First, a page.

August 03, 2015
Sag-bellied perch topping a pound or two are prized catches.
They're rare in most waters, but you can boost your odds by targeting key waters rich in finned footballs.
Finding them isn't easy, though. Factors including year-class strength, predation, fishing pressure, seasonal die-offs, and forage abundance cause perch populations to rise and fall. On smaller systems and even some large lakes, harvest pressure can quickly pluck a strong year-class. If you're not in on the action when the lake gets hot, you're too late.
One of the planet's premier perch producers is southern Ontario's Lake Simcoe. "It's a quality perch fishery that also produces quantity," says biologist and noted perch stalker Wil Wegman. "The adage that big lakes produce big perch applies to Simcoe," he says. "Every year, it produces perch close to the Ontario record of 2.45 pounds, which was taken on Lake St. Clair in 2010. Freshwater shrimp and other bite-sized invertebrates fuel the fishery. Wegman notes that fish are also on the jumbo's menu. "On a late-ice trip last winter, friends and I released many perch over 12 inches that coughed up round gobies."
Like many lakes, Simcoe sees most pressure during the hardwater season. But the spring bite yields some of the year's portliest perch, particularly in the shallow bays near Beaverton. During the summer, schools roam depths of 30 feet or more and remain catchable. As a measure of Simcoe's bounty, Wegman cites a derby last winter. "The winners had over 10 pounds for their heaviest 10 fish," he says. "The top 10 teams all had great weights, and a buddy of mine iced one over 2 pounds."
Wegman adds that nearby Lake Couchiching, about 12,000 acres, is another standout. "It's the only other nearby lake that's a gem," he says. "It may not have as many jumbos as Simcoe, but it's a fine fishery."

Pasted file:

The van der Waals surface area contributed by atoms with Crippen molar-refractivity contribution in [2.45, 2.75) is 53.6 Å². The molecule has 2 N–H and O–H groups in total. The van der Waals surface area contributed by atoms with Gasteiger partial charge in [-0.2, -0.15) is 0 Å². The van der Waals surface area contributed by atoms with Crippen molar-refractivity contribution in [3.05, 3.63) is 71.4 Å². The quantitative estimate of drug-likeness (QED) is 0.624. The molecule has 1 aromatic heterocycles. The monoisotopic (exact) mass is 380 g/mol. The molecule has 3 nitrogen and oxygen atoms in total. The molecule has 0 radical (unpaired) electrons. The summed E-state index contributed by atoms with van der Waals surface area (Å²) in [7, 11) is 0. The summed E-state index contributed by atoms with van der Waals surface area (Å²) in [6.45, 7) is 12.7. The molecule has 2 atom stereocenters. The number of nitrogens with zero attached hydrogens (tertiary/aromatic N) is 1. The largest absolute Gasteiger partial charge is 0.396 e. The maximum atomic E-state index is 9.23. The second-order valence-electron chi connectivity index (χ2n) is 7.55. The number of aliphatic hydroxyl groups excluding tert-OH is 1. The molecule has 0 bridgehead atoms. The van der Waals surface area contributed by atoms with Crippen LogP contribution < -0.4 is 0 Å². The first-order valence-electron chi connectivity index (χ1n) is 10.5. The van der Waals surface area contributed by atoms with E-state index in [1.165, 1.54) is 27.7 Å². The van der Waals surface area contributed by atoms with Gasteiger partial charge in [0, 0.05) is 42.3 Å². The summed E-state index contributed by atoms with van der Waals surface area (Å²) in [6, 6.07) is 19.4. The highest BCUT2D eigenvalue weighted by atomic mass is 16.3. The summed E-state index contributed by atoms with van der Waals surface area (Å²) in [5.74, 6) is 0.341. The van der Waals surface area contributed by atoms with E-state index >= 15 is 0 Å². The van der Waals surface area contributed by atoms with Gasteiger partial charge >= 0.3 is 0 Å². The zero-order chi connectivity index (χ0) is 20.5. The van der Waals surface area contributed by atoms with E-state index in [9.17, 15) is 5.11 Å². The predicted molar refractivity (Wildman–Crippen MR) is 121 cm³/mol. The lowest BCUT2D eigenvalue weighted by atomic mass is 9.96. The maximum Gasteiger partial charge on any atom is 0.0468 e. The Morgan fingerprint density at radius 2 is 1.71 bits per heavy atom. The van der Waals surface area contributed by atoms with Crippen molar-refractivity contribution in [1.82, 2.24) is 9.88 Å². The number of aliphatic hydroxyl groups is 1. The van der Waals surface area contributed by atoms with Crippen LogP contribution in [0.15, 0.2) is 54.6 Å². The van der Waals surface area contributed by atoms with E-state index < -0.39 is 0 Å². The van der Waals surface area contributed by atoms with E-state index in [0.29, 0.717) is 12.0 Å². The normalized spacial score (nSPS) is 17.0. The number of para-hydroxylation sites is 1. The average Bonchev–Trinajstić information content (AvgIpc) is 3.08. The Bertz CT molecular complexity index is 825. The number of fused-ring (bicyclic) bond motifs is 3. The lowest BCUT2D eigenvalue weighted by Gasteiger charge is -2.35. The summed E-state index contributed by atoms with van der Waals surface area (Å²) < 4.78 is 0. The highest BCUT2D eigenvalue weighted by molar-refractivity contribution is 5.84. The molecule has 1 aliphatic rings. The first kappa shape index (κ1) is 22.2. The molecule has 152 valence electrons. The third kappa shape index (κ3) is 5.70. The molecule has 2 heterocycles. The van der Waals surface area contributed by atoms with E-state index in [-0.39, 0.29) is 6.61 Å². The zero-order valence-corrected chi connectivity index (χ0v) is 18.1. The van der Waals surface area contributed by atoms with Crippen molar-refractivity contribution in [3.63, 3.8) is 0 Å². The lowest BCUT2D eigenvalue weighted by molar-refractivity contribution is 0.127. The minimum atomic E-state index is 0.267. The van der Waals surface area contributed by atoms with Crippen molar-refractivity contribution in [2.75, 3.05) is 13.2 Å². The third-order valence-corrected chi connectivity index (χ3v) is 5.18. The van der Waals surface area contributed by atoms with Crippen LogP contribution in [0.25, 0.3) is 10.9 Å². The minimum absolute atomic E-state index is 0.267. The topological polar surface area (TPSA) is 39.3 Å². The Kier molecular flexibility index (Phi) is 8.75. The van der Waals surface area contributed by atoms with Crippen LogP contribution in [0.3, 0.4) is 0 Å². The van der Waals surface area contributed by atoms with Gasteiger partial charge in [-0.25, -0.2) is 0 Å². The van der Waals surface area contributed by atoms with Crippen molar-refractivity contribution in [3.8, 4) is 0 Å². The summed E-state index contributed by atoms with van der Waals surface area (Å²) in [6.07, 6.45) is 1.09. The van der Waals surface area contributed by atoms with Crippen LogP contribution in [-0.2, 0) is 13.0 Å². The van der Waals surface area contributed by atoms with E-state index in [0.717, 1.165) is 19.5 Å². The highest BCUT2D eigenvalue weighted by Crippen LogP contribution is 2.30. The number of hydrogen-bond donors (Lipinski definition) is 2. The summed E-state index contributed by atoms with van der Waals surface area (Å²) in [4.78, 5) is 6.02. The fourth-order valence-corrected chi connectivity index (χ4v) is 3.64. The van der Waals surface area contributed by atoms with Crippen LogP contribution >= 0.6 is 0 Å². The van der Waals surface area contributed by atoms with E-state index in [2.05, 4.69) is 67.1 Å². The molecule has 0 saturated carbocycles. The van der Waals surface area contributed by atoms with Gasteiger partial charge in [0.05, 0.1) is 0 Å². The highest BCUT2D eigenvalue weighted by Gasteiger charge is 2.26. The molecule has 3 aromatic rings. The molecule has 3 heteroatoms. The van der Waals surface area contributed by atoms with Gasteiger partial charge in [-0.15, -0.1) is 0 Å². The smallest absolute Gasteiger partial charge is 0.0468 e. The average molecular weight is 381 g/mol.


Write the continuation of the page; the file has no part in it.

Guide James Vladyka, of Benson, Vermont, rates Lake Champlain as one of the region's powerhouses. "It's an amazing fishery," he says. "There are lots of 13- to 14-inchers, and you have a shot at even bigger fish."
Vladyka fishes it year-round. In spring, he targets rock shorelines and backwaters. "A bobber rig with a small Lake Fork Tackle Live Baby Shad or Maki Plastic Super Jamei on a 1/4- to 1/16-ounce jig suspended off bottom is great then," he says, noting that smelt-imitating shades of greenish-white are deadly year-round.
First-ice is Vladyka's top winter time. "Mature perch chase juvenile smelt along the outer edges of weedlines in the bays, typically in 7 to 10 feet of water," he says. "I use an underwater camera to find the transition from thick to sparse grass, then drop a Clam Epoxy Drop or Dingle Drop XL tipped with a Maki Spiiki, Wormi, or Super Jamei. The fish are cruising, so I drill a row of holes along the weededge and move from hole to hole, catching a fish or two from each one."
A number of northern Vermont lakes also hold big perch. "Inland lakes with good-sized basins in the 20- to 40-foot range offer excellent chances at trophy fish in the 16- to 17-inch range," he says. "Outside of spring, when they move shallow, winter is your best shot. Summer fishing is difficult because they spread out in deep water."
Farther south, In-Fisherman contributor Jim Gronaw reports that western Maryland's 3,900-acre Deep Creek Lake remains a standout, with rotund 14-inchers common and 2-pounders taken every year. "But the bite is seasonal," he says. "Almost all trophy perch are caught through the ice."
Ice season typically runs late December to March, with perch in shallow weedcover early in the upper end of the lake, and moving to 25 to 35 feet of water at midwinter before returning to the shallows in late February. Jigging spoons and Jigging Rapalas are top options, as are tip-ups and minnows.
Gronaw says that once boat traffic subsides in fall, Deep Creek offers opportunities to float-fish stands of green vegetation in 7 to 20 feet of water. He recommends dipping a 1/16-ounce jig tipped with a lively fathead into open pockets or drifting edges.